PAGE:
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dgrubb

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Everything posted by dgrubb

  1. The Jaguar library receives a fair amount of criticism, and I don't think it's all unwarranted, either for wasting the system's potential with 68K based ports or for attempting to compete with later systems like the PS on their own terms. In contrast, I feel a game like Tempest 2000 works because, beyond just being a fun game concept, Minter was very careful to craft his implementation to the system: lots of pixel shattering effects, abstract polygon 3D, transforms and rotations etc etc. So, what other games, or game concepts, would have suited the special abilities and limitations of the platform? My vote goes to The Lawnmower Man: https://www.youtube.com/watch?v=p64uiKnhAQM It's a mix of platforming levels and 3D zones. I think it'd work on the Jaguar because the movie established an aesthetic which followed what the popular impression of what virtual realty was going to be like, rather than how it actually ended up being. That is, the movie tries to portray a virtual world as an extension to reality, rather than mimicking the real-world with real textures and shapes so it's all very polygonal and abstract. It's exactly the kind of 3D which could have been achieved well on the Jaguar with its proclivity towards things like gouraud shading. Also, the platform levels include a lot of pixel shattering effects (enemies and objects don't explode conventionally, they shatter, because ... umm ... stuff is like, all digital now, or something?) and would have benefited from embellishment of colours and scrolling effects.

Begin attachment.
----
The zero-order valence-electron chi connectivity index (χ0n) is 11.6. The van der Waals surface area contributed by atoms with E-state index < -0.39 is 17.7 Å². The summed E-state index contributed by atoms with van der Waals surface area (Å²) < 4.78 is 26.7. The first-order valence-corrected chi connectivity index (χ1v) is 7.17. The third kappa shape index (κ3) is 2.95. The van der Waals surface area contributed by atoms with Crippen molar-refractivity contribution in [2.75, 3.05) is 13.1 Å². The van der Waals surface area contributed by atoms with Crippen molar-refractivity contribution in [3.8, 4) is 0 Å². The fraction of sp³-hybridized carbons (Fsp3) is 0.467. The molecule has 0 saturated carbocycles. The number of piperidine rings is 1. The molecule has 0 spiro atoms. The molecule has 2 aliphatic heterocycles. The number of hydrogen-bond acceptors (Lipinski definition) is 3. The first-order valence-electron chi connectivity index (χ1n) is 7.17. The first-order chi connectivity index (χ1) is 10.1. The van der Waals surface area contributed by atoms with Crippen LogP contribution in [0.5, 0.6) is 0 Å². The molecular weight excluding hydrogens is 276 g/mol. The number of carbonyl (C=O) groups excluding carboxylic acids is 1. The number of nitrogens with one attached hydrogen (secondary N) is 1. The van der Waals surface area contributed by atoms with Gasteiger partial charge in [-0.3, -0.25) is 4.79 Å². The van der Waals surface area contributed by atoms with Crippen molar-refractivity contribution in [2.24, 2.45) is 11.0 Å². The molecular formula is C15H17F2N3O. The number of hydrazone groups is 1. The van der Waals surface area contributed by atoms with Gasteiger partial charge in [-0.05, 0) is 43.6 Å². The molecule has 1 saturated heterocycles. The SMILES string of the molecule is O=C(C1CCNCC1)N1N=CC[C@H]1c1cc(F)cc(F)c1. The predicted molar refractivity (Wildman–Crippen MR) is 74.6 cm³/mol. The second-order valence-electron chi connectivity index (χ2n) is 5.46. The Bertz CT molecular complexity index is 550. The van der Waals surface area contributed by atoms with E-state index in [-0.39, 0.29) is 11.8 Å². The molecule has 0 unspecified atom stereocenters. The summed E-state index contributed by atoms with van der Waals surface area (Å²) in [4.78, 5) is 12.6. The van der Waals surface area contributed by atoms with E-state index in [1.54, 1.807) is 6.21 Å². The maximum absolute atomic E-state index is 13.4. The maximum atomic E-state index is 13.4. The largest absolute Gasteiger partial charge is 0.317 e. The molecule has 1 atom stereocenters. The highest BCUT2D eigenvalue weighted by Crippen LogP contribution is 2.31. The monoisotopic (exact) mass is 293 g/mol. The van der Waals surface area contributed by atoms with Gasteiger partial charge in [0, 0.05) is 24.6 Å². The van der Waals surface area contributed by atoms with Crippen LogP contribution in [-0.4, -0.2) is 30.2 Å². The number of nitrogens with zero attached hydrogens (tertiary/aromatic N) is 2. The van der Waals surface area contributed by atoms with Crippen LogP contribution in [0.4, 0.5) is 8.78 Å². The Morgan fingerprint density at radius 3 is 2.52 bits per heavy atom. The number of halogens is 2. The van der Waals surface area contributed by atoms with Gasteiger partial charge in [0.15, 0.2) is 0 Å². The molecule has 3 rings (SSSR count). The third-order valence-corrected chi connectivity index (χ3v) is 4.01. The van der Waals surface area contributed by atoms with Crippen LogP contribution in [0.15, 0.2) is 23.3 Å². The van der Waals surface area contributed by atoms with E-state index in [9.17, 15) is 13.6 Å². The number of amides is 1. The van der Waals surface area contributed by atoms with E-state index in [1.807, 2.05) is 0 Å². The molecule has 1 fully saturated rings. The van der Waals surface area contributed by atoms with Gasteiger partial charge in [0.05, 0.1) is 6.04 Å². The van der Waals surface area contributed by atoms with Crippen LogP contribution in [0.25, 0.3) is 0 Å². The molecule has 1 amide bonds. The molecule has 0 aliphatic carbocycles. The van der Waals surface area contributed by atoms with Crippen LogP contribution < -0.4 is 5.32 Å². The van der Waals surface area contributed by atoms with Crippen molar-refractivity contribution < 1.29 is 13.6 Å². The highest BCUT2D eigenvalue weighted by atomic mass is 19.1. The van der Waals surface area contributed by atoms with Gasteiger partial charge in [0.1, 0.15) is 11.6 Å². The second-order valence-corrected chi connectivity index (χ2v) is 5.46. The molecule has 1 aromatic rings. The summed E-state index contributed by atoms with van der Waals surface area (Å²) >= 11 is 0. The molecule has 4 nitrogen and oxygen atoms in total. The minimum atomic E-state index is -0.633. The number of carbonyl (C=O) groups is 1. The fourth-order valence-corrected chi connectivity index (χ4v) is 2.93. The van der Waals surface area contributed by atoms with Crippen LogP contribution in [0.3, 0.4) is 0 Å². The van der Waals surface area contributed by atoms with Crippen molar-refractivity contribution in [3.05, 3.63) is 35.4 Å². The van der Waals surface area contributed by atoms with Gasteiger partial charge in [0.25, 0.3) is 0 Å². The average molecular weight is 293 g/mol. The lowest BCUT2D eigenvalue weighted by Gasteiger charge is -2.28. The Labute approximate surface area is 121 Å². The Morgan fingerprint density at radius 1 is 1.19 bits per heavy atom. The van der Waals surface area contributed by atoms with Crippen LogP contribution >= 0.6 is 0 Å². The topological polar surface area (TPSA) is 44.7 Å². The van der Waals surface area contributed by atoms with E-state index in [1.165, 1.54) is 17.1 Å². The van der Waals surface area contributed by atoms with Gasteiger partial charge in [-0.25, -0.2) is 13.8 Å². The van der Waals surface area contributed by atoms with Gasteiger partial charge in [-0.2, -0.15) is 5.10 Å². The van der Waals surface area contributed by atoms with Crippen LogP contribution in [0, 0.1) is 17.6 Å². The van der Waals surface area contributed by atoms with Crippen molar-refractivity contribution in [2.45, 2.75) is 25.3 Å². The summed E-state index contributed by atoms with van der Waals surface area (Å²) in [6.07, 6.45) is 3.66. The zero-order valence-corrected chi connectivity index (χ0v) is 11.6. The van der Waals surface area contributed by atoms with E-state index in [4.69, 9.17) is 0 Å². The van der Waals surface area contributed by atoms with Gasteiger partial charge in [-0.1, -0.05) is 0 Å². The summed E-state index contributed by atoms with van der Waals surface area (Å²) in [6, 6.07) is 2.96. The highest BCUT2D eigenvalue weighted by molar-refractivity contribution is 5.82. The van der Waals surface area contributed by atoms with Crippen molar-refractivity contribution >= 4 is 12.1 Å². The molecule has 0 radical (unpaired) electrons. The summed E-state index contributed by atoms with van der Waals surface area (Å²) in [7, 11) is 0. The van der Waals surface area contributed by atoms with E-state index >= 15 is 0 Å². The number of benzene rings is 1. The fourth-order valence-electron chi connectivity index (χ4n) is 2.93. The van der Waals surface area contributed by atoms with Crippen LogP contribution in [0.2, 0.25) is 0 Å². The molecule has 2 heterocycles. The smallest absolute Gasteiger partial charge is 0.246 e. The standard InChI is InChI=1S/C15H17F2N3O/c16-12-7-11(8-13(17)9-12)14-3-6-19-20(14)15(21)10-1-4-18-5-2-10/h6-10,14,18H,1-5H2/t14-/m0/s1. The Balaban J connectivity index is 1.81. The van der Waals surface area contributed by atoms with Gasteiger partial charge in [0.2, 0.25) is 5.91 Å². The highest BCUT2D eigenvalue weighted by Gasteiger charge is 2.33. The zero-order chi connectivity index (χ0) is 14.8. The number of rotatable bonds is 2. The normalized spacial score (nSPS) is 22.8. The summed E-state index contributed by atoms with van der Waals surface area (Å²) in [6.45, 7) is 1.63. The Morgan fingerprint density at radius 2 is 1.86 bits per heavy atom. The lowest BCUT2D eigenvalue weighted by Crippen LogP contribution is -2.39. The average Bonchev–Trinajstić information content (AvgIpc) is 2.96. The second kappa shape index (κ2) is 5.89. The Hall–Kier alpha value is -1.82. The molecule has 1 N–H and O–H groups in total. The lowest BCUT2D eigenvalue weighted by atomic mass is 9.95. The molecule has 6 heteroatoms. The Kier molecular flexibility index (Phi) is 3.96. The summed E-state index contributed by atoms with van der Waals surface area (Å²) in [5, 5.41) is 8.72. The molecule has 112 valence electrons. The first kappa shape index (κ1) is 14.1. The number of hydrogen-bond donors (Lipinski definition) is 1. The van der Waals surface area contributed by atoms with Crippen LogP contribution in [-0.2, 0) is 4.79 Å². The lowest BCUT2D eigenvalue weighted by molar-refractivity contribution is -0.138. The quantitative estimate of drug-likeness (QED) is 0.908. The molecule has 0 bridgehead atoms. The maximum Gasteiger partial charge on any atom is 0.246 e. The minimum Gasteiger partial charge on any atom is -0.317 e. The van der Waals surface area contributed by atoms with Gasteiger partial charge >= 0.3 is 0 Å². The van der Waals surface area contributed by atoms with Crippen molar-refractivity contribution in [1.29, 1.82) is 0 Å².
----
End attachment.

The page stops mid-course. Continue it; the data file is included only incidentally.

2. That put me off a lot of really great stuff for years. I enjoy a lot of 8 and 16-bit era platformers but it seemed like so much time and work to make any progress, just to have it scrubbed at the end of each play. Those games didn't become viable for me until emulation allowed save states. I really begrudged the first PlayStation back in the day. At the time I perceived it as a force for corporate power overwhelming creativity, where Sony were using their massive resources to swamp a market and drive out a lot of innovative players. At the same time wider consolidation in the industry meant many smaller game developers were being bought out, home micro-computers stopped being viable platforms, bad/early 3D muscled out really great 2D styled games and the rising cost of development led to commercially safe games being the ones which received the funding and marketing attention. Basically, I blamed Sony for all the problems of the modern gaming industry by starting those trends. In retrospect I was being very unfair, especially now I know a lot more about the internal management problems at Atari, Sega and Commodore. Now I'm revisiting the library a little bit and am discovering just how good the port of Doom was, and how good Symphony of The Night is, for instance, I can't attribute the console's success to corporate bullying. There's a lot there which earned success. The economics are definitely in the collectors' favour. Running for so many years, selling so many units, and getting such good developer support has resulted in a flooded second-hand market.
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